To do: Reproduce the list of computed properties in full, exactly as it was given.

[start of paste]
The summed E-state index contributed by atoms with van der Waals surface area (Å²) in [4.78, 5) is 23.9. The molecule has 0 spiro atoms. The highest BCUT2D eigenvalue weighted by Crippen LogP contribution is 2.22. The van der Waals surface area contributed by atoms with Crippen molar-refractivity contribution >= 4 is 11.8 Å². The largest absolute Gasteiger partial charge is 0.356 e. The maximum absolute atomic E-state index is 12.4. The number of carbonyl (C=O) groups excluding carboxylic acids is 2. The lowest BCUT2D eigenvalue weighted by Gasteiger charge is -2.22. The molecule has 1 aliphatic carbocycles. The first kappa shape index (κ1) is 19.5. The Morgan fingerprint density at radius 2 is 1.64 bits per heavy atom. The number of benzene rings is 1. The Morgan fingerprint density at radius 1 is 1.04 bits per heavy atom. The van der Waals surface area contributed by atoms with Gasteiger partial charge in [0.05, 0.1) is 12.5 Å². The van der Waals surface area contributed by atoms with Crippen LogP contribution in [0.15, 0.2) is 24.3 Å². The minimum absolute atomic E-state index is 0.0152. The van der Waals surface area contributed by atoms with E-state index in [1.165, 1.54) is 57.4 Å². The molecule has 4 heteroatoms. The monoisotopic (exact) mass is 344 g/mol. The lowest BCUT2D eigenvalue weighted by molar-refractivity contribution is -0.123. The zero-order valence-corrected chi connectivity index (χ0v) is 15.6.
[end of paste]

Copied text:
The summed E-state index contributed by atoms with van der Waals surface area (Å²) in [4.78, 5) is 23.9. The molecule has 0 spiro atoms. The highest BCUT2D eigenvalue weighted by Crippen LogP contribution is 2.22. The van der Waals surface area contributed by atoms with Crippen molar-refractivity contribution >= 4 is 11.8 Å². The largest absolute Gasteiger partial charge is 0.356 e. The maximum absolute atomic E-state index is 12.4. The number of carbonyl (C=O) groups excluding carboxylic acids is 2. The lowest BCUT2D eigenvalue weighted by Gasteiger charge is -2.22. The molecule has 1 aliphatic carbocycles. The first kappa shape index (κ1) is 19.5. The Morgan fingerprint density at radius 2 is 1.64 bits per heavy atom. The number of benzene rings is 1. The Morgan fingerprint density at radius 1 is 1.04 bits per heavy atom. The van der Waals surface area contributed by atoms with Gasteiger partial charge in [0.05, 0.1) is 12.5 Å². The van der Waals surface area contributed by atoms with Crippen LogP contribution in [0.15, 0.2) is 24.3 Å². The minimum absolute atomic E-state index is 0.0152. The van der Waals surface area contributed by atoms with E-state index in [1.165, 1.54) is 57.4 Å². The molecule has 4 heteroatoms. The monoisotopic (exact) mass is 344 g/mol. The lowest BCUT2D eigenvalue weighted by molar-refractivity contribution is -0.123. The zero-order valence-corrected chi connectivity index (χ0v) is 15.6.